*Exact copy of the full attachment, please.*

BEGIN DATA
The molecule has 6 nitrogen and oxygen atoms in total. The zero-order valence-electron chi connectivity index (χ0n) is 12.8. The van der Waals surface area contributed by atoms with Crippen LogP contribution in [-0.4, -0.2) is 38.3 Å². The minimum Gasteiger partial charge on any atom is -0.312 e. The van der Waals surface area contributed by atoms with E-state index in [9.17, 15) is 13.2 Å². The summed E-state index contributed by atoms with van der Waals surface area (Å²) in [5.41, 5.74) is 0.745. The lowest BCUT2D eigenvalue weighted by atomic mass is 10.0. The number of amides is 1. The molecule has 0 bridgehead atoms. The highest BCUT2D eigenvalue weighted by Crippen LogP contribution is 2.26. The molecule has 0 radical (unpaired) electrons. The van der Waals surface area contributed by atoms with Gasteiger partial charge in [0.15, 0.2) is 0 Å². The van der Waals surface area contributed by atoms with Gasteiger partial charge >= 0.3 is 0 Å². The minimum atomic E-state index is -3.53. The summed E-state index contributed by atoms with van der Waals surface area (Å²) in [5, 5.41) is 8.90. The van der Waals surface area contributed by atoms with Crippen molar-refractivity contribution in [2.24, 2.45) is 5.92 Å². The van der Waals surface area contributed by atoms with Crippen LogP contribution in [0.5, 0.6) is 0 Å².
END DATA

The molecule has 6 nitrogen and oxygen atoms in total. The zero-order valence-electron chi connectivity index (χ0n) is 12.8. The van der Waals surface area contributed by atoms with Crippen LogP contribution in [-0.4, -0.2) is 38.3 Å². The minimum Gasteiger partial charge on any atom is -0.312 e. The van der Waals surface area contributed by atoms with E-state index in [9.17, 15) is 13.2 Å². The summed E-state index contributed by atoms with van der Waals surface area (Å²) in [5.41, 5.74) is 0.745. The lowest BCUT2D eigenvalue weighted by atomic mass is 10.0. The number of amides is 1. The molecule has 0 bridgehead atoms. The highest BCUT2D eigenvalue weighted by Crippen LogP contribution is 2.26. The molecule has 0 radical (unpaired) electrons. The van der Waals surface area contributed by atoms with Gasteiger partial charge in [0.15, 0.2) is 0 Å². The van der Waals surface area contributed by atoms with Gasteiger partial charge >= 0.3 is 0 Å². The minimum atomic E-state index is -3.53. The summed E-state index contributed by atoms with van der Waals surface area (Å²) in [5, 5.41) is 8.90. The van der Waals surface area contributed by atoms with Crippen molar-refractivity contribution in [2.24, 2.45) is 5.92 Å². The van der Waals surface area contributed by atoms with Crippen LogP contribution in [0.5, 0.6) is 0 Å².